In response to the COVID-19 pandemic, the U.S. Department of Labor (DOL) issued a Field Assistance Bulletin No. 2020-5 (Bulletin) in late August 2020 that addressed the subject of an employer’s obligation under the Fair Labor Standards Act (FLSA) to exercise reasonable diligence in tracking the hours of work for non-exempt employees working remotely. The Bulletin recognizes the need under the FLSA for employers to pay employees for all hours worked, including work performed at home. But it also recognizes that when non-exempt employees work remotely at locations not controlled by the employer that it may be difficult to define what an employer actually knows with regard to the time worked.

The Bulletin starts with the fundamental principle that the FLSA requires that employers must compensate employees for hours worked where the employer has actual knowledge or constructive knowledge of the work. This means that “[e]mployers must, as a result, pay for all work they know about, even if they did not ask for the work, even if they did not want the work done, and even if they had a rule against doing the work.”

Under the FLSA, employers must compensate non-exempt employees who are working remotely if the employer has actual knowledge of the employees’ regularly scheduled hours; they may also have actual knowledge of hours worked through employee reports or other notifications. Essentially, the standard is “whether the employer has reason to believe work is being performed.” (emphasis added). The Bulletin notes that employers must “exercise reasonable diligence” to ensure that non-exempt employees are paid for all time worked. An employer may do so by establishing a system that requires non-exempt employees to accurately record and report all time worked each day. If a non-exempt employee fails to report unscheduled hours, the Bulletin states that the “employer is generally not required to investigate further to uncover unreported hours.” Employers are not required to undertake impractical efforts to sort through non-payroll records of employees’ activity to compare to the timekeeping records. Finally, the Bulletin provides that “failure to compensate an employee for unreported hours that the employer did not know about, nor had reason to believe was being performed, does not violate the FLSA.”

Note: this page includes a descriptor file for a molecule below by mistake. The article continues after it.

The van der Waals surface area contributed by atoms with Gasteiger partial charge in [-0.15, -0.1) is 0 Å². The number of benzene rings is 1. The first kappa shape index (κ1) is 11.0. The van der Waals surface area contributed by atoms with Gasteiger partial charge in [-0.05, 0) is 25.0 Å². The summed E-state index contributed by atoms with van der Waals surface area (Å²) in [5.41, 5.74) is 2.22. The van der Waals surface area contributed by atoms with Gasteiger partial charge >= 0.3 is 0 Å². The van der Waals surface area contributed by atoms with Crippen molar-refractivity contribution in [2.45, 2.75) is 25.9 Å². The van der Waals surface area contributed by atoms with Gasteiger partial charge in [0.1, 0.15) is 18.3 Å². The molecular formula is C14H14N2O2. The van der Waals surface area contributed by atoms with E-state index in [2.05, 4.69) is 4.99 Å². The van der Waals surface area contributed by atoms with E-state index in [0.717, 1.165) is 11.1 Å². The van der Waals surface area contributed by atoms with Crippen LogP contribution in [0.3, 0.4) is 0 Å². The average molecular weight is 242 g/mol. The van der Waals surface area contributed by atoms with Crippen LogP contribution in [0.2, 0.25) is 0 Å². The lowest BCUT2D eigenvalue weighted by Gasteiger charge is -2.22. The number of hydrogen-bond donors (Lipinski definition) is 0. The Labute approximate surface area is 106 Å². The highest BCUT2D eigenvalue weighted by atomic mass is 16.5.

Employers with questions about compensating remote working non-exempt employees, consult experienced counsel.